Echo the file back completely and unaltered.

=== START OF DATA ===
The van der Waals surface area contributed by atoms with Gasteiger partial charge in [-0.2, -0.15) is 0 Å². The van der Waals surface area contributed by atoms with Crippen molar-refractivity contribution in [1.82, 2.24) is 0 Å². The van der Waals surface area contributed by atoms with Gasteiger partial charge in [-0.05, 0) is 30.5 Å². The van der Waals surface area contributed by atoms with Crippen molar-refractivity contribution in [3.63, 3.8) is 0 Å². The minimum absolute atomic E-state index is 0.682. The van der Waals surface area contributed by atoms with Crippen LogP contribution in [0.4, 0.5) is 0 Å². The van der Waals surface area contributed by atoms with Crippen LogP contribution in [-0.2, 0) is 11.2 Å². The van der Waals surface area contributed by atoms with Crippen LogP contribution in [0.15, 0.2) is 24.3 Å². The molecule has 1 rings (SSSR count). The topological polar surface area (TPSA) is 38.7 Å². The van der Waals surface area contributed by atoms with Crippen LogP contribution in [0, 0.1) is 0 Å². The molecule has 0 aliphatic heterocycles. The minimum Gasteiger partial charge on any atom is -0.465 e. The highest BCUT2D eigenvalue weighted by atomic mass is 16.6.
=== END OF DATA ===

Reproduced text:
The van der Waals surface area contributed by atoms with Gasteiger partial charge in [-0.2, -0.15) is 0 Å². The van der Waals surface area contributed by atoms with Crippen molar-refractivity contribution in [1.82, 2.24) is 0 Å². The van der Waals surface area contributed by atoms with Gasteiger partial charge in [-0.05, 0) is 30.5 Å². The van der Waals surface area contributed by atoms with Crippen molar-refractivity contribution in [3.63, 3.8) is 0 Å². The minimum absolute atomic E-state index is 0.682. The van der Waals surface area contributed by atoms with Crippen LogP contribution in [0.4, 0.5) is 0 Å². The van der Waals surface area contributed by atoms with Crippen LogP contribution in [-0.2, 0) is 11.2 Å². The van der Waals surface area contributed by atoms with Crippen LogP contribution in [0.15, 0.2) is 24.3 Å². The molecule has 1 rings (SSSR count). The topological polar surface area (TPSA) is 38.7 Å². The van der Waals surface area contributed by atoms with Crippen LogP contribution in [0, 0.1) is 0 Å². The molecule has 0 aliphatic heterocycles. The minimum Gasteiger partial charge on any atom is -0.465 e. The highest BCUT2D eigenvalue weighted by atomic mass is 16.6.